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  • Flex seal

    Hello BT

    I recently saw a commercial for a product name FLEXSEAL. This product is pretty much "liquid rubber in a can". Has anyone thought about using it as a kicker material. Spraying maybe 2 ft long secions at a time. I think it would be neat if it works because kickers add height and can make you have to adjust your pit or elevator frame so you don't get balls getting stuck under the lift rods. Being a spray and putting small coating on the ball wheel would give it the traction. Although i have never tried anthing like this, has anyone else tried this or something similar? Thoughts?

  • #2
    Read the reviews, its a scam, the 19.95 price winds up being 38.00. Most of the reviews state its sucess problamatic
    Last edited by Roscoe; 01-29-2012, 06:08 PM.
    rfm

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    • #3
      I have experimented with something very similar.....I have tried brushing a product called plasti-dip onto the ball wheel. It is a liquid plastic that you can dit tool handles in to give them a rubber grip coating. It did not last long, maybe a couple of days.
      PDI-11602.jpg
      Whatever you are thinking of using, it has to (a) adhere very strongly to the metal ball wheel, and (b) not wear away very easily.....Give your product a try and see if it fairs any better. As long as it won't cost too much to experiment, give it a shot and let us know how it goes.
      Nick

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      • #4
        I believe the Flexseal is just like spray-on bed liners.
        If it cant be fixed with a hammer, use a bowling pin.

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        • #5
          Thanks for the replies. Lol i just wanted to see if anyone had tried it. Not really looking to shell out the 19.99 for the can but was intrigued by the possibilities.

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          • #6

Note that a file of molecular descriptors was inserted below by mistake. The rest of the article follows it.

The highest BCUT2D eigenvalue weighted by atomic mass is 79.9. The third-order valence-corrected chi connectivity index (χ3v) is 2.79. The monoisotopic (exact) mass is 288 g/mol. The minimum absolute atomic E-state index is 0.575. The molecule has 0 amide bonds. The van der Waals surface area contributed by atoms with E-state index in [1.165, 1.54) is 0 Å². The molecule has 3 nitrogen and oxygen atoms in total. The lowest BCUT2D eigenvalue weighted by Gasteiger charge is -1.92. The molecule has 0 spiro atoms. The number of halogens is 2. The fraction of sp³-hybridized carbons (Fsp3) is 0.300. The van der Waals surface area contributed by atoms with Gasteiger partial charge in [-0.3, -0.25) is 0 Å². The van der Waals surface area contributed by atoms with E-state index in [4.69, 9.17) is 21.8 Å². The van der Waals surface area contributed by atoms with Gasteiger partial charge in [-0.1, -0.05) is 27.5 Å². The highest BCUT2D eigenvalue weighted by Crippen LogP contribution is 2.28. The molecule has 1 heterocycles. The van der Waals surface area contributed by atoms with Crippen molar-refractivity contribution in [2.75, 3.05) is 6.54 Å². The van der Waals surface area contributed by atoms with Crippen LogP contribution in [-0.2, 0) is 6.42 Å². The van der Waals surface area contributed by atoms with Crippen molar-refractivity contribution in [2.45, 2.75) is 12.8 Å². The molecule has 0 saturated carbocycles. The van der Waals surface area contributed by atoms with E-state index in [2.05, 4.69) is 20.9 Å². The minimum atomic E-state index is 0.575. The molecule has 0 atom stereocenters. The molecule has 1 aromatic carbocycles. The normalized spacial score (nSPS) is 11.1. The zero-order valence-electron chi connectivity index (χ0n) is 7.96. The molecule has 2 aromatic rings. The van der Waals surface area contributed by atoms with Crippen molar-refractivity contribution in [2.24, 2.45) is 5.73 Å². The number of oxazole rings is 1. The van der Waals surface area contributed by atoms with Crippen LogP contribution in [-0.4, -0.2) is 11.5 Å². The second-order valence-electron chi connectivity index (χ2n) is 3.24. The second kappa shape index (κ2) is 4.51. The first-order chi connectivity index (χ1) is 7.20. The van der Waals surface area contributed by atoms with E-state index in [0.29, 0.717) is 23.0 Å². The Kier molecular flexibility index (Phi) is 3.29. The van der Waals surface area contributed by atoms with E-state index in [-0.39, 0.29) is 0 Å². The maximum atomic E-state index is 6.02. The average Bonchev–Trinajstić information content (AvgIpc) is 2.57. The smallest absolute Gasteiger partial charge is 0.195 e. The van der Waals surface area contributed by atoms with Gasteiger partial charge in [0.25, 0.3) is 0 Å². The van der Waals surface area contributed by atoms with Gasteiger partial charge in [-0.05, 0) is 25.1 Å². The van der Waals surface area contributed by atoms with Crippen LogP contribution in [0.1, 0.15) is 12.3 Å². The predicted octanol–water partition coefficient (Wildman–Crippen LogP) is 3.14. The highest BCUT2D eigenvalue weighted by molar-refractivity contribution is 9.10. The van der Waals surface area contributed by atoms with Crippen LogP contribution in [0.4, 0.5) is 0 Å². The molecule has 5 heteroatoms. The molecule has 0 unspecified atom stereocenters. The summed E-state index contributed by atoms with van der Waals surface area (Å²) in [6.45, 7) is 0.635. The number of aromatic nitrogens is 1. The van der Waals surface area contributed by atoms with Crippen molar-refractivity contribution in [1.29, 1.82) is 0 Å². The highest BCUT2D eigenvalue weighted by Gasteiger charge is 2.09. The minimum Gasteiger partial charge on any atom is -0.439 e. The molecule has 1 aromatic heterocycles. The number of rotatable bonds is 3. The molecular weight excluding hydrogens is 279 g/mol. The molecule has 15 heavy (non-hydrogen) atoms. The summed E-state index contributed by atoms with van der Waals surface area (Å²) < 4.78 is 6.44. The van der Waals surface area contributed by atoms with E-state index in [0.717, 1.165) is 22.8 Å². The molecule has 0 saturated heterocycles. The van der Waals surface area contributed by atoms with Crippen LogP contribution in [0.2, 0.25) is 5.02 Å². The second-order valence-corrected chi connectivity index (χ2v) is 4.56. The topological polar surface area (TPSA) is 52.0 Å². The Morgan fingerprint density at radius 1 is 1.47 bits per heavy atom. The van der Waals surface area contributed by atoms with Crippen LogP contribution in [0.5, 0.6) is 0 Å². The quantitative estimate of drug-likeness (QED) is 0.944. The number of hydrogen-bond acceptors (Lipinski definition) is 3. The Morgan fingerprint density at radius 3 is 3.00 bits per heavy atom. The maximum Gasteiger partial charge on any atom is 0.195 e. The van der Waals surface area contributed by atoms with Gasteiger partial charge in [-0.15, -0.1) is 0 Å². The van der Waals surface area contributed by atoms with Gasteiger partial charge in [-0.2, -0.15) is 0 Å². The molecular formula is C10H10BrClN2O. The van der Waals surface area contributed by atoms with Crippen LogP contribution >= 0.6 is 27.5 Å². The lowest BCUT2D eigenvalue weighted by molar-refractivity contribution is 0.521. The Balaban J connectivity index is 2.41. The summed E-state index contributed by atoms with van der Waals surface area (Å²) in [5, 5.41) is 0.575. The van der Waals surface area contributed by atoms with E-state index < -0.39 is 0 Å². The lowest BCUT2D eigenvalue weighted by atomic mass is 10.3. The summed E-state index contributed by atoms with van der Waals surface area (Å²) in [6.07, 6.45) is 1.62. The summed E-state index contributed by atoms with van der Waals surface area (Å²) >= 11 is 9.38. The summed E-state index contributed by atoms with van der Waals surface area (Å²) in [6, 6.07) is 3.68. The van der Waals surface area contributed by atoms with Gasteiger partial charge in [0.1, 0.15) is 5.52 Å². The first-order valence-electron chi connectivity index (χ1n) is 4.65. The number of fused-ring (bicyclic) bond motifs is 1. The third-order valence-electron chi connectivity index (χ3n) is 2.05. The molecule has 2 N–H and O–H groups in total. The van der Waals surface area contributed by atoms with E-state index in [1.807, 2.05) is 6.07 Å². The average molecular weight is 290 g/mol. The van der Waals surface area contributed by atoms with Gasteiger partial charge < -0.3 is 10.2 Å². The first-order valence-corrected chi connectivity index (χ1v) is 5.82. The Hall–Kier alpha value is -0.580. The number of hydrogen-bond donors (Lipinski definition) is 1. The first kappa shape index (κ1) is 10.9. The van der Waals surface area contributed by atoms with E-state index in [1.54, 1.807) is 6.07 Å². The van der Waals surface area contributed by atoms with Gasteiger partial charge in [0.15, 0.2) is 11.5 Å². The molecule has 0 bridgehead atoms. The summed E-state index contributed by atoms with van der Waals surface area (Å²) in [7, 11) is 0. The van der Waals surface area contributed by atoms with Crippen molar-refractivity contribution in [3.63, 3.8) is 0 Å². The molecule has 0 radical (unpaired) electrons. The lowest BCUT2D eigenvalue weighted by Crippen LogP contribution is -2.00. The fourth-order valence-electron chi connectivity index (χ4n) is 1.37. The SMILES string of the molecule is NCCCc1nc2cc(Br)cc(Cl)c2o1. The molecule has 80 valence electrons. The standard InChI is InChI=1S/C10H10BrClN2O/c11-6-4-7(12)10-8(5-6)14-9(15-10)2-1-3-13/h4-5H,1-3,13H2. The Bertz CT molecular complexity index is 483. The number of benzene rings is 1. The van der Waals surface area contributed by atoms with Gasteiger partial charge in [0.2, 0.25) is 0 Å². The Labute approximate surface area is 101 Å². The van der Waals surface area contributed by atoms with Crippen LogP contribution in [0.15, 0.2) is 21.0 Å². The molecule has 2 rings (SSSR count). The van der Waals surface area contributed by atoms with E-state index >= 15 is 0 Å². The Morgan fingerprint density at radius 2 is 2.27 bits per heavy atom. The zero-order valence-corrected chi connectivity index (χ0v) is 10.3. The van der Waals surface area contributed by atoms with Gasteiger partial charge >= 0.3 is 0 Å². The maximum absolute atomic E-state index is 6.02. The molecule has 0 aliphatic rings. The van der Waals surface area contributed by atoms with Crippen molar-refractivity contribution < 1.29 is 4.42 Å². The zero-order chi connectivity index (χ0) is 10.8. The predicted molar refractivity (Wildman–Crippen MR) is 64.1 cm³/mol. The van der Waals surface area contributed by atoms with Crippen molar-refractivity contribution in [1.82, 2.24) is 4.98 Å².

It's great to experiment with different products; however, I'm sort of "old school," meaning the tried and true method. And, remember too, that these machines were developed when the lightest ball was 10 pounds, while the heaviest was 16 pounds; and the balls were made of a rubberized composition.

            Lanes and lane oils were different back then. High scores were difficult to come by. Returning the ball to the bowler was relatively easy. Today, everything is based on speed and efficiency. One of the ideas was to put strips of carpet on the ball wheels. This was OK when the carpet was new; however, get a few games on it, and the carpet started to shred. Carpet strands would wrap around guide rollers, causing them to burn out bearings, and virtually destroy everything in its path.

            The best idea (so far) is a rubberized cork material (automotive gasket material) found at most automotive supply stores. This is either peel and stick type, or it can be glued on with contact cement. It's versatile and long wearing; and does a great job of getting the ball back to the bowler. But, and remember too, that there's going to be a ball that refuses to return no matter what you do.

            With that being said, make certain that everything associated with getting the ball out of the pit and back to the bowler is as clean and well adjusted as it can be. Make certain that the lift rods put the ball wheel dead center; and the lift rods are as straight as possible without visible distortions. Make certain that the clapper blocks and spring rods are properly adjusted. Make certain that the ball wheel is sitting on the lower guide rollers equally; and the upper guide rollers keep the ball wheel centered, and it doesn't wobble. Make certain that SBEs (if used) are properly adjusted, and don't kick the ball out of the pick up area, of force the ball into the lift rods at an angle. Once all of that has been accomplished, add kicker material.

            If I didn't have a ball exit the pit and enter the accelerators within 2 to 3 seconds, I had a problem; and would back track to find the cause of the delay. I have also learned that helper springs cause as many problems as they cure. Once you learn the "secrets" of good machine operations, everything else comes easy.

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            • #7
              Let me just add something to Tom's information...which by the way is great information...well done Tom.

              If you do everything you can think of to get a ball to return on a lane and you are about to think that the ball has an issue...throw the ball in another lane and see if that lane will pick it up. If it does, ask yourself...why does it work in that lane and not the one you are working on? Might help you press harder to find the issue.

              Just a thought...
              TSM & TSM Training Development
              Main Event Entertainment
              480-620-6758 for help or information

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